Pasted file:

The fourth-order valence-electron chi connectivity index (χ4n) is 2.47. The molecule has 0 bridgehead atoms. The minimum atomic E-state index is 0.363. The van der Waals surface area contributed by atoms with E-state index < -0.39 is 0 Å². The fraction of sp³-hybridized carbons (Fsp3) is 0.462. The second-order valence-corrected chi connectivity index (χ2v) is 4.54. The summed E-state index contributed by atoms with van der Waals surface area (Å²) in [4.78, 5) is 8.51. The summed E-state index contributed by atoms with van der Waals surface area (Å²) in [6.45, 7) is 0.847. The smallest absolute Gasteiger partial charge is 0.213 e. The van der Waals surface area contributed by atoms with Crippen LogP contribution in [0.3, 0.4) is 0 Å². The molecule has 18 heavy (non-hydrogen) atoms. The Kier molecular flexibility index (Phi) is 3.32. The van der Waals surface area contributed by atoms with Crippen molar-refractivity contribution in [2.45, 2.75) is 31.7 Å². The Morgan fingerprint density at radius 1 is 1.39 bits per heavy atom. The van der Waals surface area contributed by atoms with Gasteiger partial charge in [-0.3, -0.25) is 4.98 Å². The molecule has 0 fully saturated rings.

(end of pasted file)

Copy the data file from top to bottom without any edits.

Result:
The fourth-order valence-electron chi connectivity index (χ4n) is 2.47. The molecule has 0 bridgehead atoms. The minimum atomic E-state index is 0.363. The van der Waals surface area contributed by atoms with E-state index < -0.39 is 0 Å². The fraction of sp³-hybridized carbons (Fsp3) is 0.462. The second-order valence-corrected chi connectivity index (χ2v) is 4.54. The summed E-state index contributed by atoms with van der Waals surface area (Å²) in [4.78, 5) is 8.51. The summed E-state index contributed by atoms with van der Waals surface area (Å²) in [6.45, 7) is 0.847. The smallest absolute Gasteiger partial charge is 0.213 e. The van der Waals surface area contributed by atoms with Crippen LogP contribution in [0.3, 0.4) is 0 Å². The molecule has 18 heavy (non-hydrogen) atoms. The Kier molecular flexibility index (Phi) is 3.32. The van der Waals surface area contributed by atoms with Crippen molar-refractivity contribution in [2.45, 2.75) is 31.7 Å². The Morgan fingerprint density at radius 1 is 1.39 bits per heavy atom. The van der Waals surface area contributed by atoms with Gasteiger partial charge in [-0.3, -0.25) is 4.98 Å². The molecule has 0 fully saturated rings.